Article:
Photo by Axelle/Bauer-Griffin/FilmMagic for Getty

Her pregnancies around the year 2000 were the subject of unfair scrutiny, body shaming and fat phobia. Let’s learn from our past mistakes, okay?

Every day it seems like we’re getting closer to fully reliving the early 2000s. Low-rise jeans are back in fashion, Jennifer Lopez and Ben Affleck are happily engaged again, and now Britney Spears is pregnant again. . For Britney, let’s petition to give up body shaming this time.

On April 11, the pop legend announced that she was expecting her third child via an emoji-filled Instagram caption. She discovered the news while vacationing in Maui with her partner, personal trainer and actor Sam Asghari.

“I lost so much weight going on a trip to Maui than gaining it back. I thought, ‘Damn, what happened to my stomach?’ she wrote, “So I took a pregnancy test…and, um, well…I’m having a baby.”

In 2022, the public perception of childbearing bodies has seen a cultural shift — thanks in large part to Rihanna. From the moment she announced she was pregnant, the singer-turned-designer rewrote the rules of pregnancy style by intentionally rejecting maternity clothes that veil pregnant women’s bellies beneath puffy silhouettes.

Take it recent vogue cover story, where she poses in a mesh jumpsuit that accentuates every new angle on her body. “I hope we were able to redefine what is considered ‘decent’ for pregnant women,” she told the magazine. “My body is doing amazing things right now, and I’m not going to be ashamed of it.”

For the most part, Rihanna’s bold fashion choices were celebrated. Sadly, the same can’t be said for Britney Spears’ past pregnancies with sons Sean Preston in 2005 and Jayden James in 2006.

Photo by Jeffrey Mayer/WireImage for Getty

Spears had a unique pregnancy style in the year 2000. In 2005, at the Charlie and Charlie and the Chocolate Factory premiering the film, she sported an early classic: the cheeky graphic shirt. Telling the film’s plot, her top read “I’ve got the golden ticket,” above an arrow pointing to her waiting belly.

That same year, she wore a pink shrug with a drop-waist tie-dye skirt that showed off her midriff—a look that still lives in my rent-free head.

During her second pregnancy, Spears did a photoshoot for Q Magazine, put on a polka dot bikini and suck on a lollipop. While capturing her motherly glow, the photos were a symbol of Britney Spears appropriating her sexuality while contradicting the idea that pregnant women should be devoid of sexual desire. (For many women, pregnancy is actually the sexiest time of their life.)

The natural changes to one’s body have always been a subject of social discourse. During her first pregnancy, outlets like People, Star and We Weekly relentlessly reported on his appearance. In 2005, People published an article titled“Britney’s weight gain”, which shamed her for the food she ate and claimed her pregnancy weight was “out of control”.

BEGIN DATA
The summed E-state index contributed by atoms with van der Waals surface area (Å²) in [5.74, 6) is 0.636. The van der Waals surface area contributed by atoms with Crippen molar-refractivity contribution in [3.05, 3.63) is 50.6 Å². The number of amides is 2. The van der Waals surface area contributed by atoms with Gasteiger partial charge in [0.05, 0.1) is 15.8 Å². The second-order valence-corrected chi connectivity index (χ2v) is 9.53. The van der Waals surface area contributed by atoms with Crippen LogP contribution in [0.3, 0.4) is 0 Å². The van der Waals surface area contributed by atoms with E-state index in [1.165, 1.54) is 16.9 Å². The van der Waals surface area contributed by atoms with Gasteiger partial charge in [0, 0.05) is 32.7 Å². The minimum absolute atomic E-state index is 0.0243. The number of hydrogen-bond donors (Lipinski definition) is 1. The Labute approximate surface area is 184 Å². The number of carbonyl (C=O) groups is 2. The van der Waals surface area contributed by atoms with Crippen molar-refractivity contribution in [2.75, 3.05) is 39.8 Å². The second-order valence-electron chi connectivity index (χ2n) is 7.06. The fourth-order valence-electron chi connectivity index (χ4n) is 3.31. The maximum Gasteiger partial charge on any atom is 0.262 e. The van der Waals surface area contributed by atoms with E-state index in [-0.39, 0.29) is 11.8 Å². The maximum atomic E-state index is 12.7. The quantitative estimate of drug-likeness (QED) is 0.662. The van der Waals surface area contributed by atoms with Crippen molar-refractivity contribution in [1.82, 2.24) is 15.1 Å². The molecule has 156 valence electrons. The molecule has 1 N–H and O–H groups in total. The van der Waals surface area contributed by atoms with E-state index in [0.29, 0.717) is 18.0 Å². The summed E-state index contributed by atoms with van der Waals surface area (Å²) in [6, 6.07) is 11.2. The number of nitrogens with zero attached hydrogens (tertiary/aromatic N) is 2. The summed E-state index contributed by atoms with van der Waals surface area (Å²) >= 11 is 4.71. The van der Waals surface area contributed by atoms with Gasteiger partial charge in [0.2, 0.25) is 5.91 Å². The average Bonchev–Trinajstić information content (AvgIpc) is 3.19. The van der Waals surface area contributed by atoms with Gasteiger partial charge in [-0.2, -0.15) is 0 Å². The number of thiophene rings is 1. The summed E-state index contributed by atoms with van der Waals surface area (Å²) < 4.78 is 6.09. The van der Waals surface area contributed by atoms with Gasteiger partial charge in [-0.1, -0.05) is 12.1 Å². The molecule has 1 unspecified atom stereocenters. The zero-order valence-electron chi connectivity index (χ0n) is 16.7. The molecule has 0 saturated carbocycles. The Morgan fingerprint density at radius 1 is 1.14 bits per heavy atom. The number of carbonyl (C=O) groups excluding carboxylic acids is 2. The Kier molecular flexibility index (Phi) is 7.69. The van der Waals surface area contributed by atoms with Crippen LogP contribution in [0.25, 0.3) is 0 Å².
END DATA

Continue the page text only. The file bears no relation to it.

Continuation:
Spears’ second pregnancy was no better. In 2006, she spoke with Harper’s Bazaar on the impact of this constant cruel coverage. “It was weird for me at first because of who I am; wherever you go they expect you to look a certain way,” she said. “I’m not supposed to be this huge pregnant superstar.”

In her recent Instagram announcement, Spears said she suffered from perinatal depression in her two previous pregnancies. “I have to say, it’s absolutely awful,” she said. “Women didn’t talk about it back then.”

This time around, she hopes to avoid all that negative media attention. “I obviously won’t be going out as much because of the [paparazzi] getting shot like they sadly already have,” she wrote.

During the legal battle surrounding her 13-year conservatorship, Spears spoke about wanting another child. Before she was released to make her own medical, financial and personal decisions in November 2021, the star revealed her conservatives wouldn’t let her have her IUD removed to get pregnant.

Now that she’s regained her independence, she can spend her pregnancy dressing however she pleases – whether that’s tapping into her Y2K wardrobe, opting for looser silhouettes or stepping out. barely. The thing is, it’s his choice.

Spears was not recognized for the fashion-forward style she had during her early pregnancies. But with modern fashion icons like Rihanna continuing to rewrite the rules, the 2020s define a new era of body positivity unrestrained by the impossible beauty standards and weird lockdowns of decades past.

There has never been a better time for Britney Spears to be pregnant.

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